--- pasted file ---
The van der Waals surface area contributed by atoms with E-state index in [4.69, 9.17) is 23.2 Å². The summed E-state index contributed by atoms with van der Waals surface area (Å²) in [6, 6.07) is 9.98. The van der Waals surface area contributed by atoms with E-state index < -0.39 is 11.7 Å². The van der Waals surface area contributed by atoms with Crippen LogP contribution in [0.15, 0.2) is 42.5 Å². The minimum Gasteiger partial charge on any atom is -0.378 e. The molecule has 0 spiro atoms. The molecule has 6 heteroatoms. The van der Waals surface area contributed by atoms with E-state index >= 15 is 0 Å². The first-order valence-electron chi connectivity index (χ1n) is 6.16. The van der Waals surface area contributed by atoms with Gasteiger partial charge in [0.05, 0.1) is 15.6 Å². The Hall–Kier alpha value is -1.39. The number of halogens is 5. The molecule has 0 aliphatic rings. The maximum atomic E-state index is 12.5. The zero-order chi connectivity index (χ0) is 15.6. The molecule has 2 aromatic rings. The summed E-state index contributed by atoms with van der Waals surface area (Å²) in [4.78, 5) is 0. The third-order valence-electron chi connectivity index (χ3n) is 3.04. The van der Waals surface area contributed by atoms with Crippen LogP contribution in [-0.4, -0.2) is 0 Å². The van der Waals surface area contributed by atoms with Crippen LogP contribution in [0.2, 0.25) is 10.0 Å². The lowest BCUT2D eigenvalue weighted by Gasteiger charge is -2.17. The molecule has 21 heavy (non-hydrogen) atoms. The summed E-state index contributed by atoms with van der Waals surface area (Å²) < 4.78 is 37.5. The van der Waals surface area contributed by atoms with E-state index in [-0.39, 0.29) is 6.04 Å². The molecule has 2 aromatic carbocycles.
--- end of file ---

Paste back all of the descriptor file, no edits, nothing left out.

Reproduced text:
The van der Waals surface area contributed by atoms with E-state index in [4.69, 9.17) is 23.2 Å². The summed E-state index contributed by atoms with van der Waals surface area (Å²) in [6, 6.07) is 9.98. The van der Waals surface area contributed by atoms with E-state index < -0.39 is 11.7 Å². The van der Waals surface area contributed by atoms with Crippen LogP contribution in [0.15, 0.2) is 42.5 Å². The minimum Gasteiger partial charge on any atom is -0.378 e. The molecule has 0 spiro atoms. The molecule has 6 heteroatoms. The van der Waals surface area contributed by atoms with E-state index >= 15 is 0 Å². The first-order valence-electron chi connectivity index (χ1n) is 6.16. The van der Waals surface area contributed by atoms with Gasteiger partial charge in [0.05, 0.1) is 15.6 Å². The Hall–Kier alpha value is -1.39. The number of halogens is 5. The molecule has 0 aliphatic rings. The maximum atomic E-state index is 12.5. The zero-order chi connectivity index (χ0) is 15.6. The molecule has 2 aromatic rings. The summed E-state index contributed by atoms with van der Waals surface area (Å²) in [4.78, 5) is 0. The third-order valence-electron chi connectivity index (χ3n) is 3.04. The van der Waals surface area contributed by atoms with Crippen LogP contribution in [-0.4, -0.2) is 0 Å². The van der Waals surface area contributed by atoms with Crippen LogP contribution in [0.2, 0.25) is 10.0 Å². The lowest BCUT2D eigenvalue weighted by Gasteiger charge is -2.17. The molecule has 21 heavy (non-hydrogen) atoms. The summed E-state index contributed by atoms with van der Waals surface area (Å²) < 4.78 is 37.5. The van der Waals surface area contributed by atoms with E-state index in [-0.39, 0.29) is 6.04 Å². The molecule has 2 aromatic carbocycles.